The iPad: first thoughts


I must preface this by stating that Wilkins Farago is a Mac house and I can’t imagine buying a PC for any reason except, perhaps, as a doorstop.

While I find its computers intuitive to use and full of good ideas, I’m also an admirer of the way Apple has gone about building its brand, and its approach to marketing and design. (I wish they’d design other objects too, like cars and public transport systems—you can just imagine how cool they’d be.)

So, I sat through the complete webcast of Steve Jobs’ presentation to launch the new iPad with high expectations, not just for the product itself, but also for the show Apple would put on.

While there were a few too many “amazings” and “incredibles” in the presentation (buy a thesaurus, folks), I thought the new iPad looked pretty interesting. It could be both a replacement for a laptop for some, and an alternative to the clunky home PC for others. I could certainly see my 74-year-old Dad throwing out his PC and using an iPad instead.

I was particularly enthused by the new online e-book store for two main reasons:

  1. Apple has already shown with the iTunes store than it has worked out how to retail digital files, and so will be able to deploy that skill selling e-books
  2. Jobs’ suggestion that e-books could now include video.

That e-books should contain video content isn’t a new idea by any means, but Jobs has clearly sent a message to publishers to start getting creative with their e-books, in the same way Apple has got an army of iPod apps developers creating a literally endless number of applications for use on the iPod (and now, as we discovered, on the iPad too).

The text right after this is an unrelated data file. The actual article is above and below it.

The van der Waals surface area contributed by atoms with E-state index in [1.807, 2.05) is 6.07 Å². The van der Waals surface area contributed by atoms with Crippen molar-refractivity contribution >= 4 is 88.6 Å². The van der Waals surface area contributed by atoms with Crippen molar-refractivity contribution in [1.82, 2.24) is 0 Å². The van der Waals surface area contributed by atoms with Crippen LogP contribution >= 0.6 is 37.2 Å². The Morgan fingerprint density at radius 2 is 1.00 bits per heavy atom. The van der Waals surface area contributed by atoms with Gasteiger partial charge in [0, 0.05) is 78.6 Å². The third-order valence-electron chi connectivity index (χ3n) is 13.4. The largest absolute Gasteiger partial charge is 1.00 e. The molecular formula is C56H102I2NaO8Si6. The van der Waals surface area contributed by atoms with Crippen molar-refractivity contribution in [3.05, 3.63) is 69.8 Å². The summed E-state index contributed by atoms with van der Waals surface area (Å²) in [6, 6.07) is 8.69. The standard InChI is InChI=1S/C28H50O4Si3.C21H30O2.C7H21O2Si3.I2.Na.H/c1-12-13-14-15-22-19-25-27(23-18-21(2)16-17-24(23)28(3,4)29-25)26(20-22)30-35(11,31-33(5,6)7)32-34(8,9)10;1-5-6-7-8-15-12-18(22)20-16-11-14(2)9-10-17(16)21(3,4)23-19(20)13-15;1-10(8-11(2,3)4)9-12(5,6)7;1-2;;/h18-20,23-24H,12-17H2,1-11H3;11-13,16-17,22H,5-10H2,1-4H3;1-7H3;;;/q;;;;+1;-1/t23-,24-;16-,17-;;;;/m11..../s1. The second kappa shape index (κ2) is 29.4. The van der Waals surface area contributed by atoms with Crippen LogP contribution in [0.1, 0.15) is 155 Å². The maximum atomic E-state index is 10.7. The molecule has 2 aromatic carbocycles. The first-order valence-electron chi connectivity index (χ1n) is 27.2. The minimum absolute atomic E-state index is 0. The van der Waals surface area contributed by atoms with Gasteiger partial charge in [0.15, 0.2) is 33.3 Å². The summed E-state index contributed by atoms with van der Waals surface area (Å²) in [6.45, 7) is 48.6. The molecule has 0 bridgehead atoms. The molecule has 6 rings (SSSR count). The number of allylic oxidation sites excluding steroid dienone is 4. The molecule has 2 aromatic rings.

This is the difference between Amazon’s Kindle and the iPad. The Kindle (from what I’ve seen and read at second hand—I’ve yet to sight one here in Oz)—is for reading black-and-white text and seems pretty good for that purpose. But that’s it. It’s still pretty conservative in its focus. The iPad, while lacking Kindle’s eye-friendly e-ink technology, is all about providing a platform for dynamic, entertaining content—it may lend itself to more visually interesting e-books (eg practical nonfiction, history, biography—imagine, for example, a film star’s autobiography with movie clips inserted into the relevant passages, or a cookbook that is able to demonstrate a technique using video).

Given Apple’s come-on to publishers, I hope you’ll begin to see some pretty cool multimedia productions in the iPad e-book store before long. The bar has been lifted. Whether small publishers like us can rise to the challenge (or will be allowed to participate at all) is another matter!

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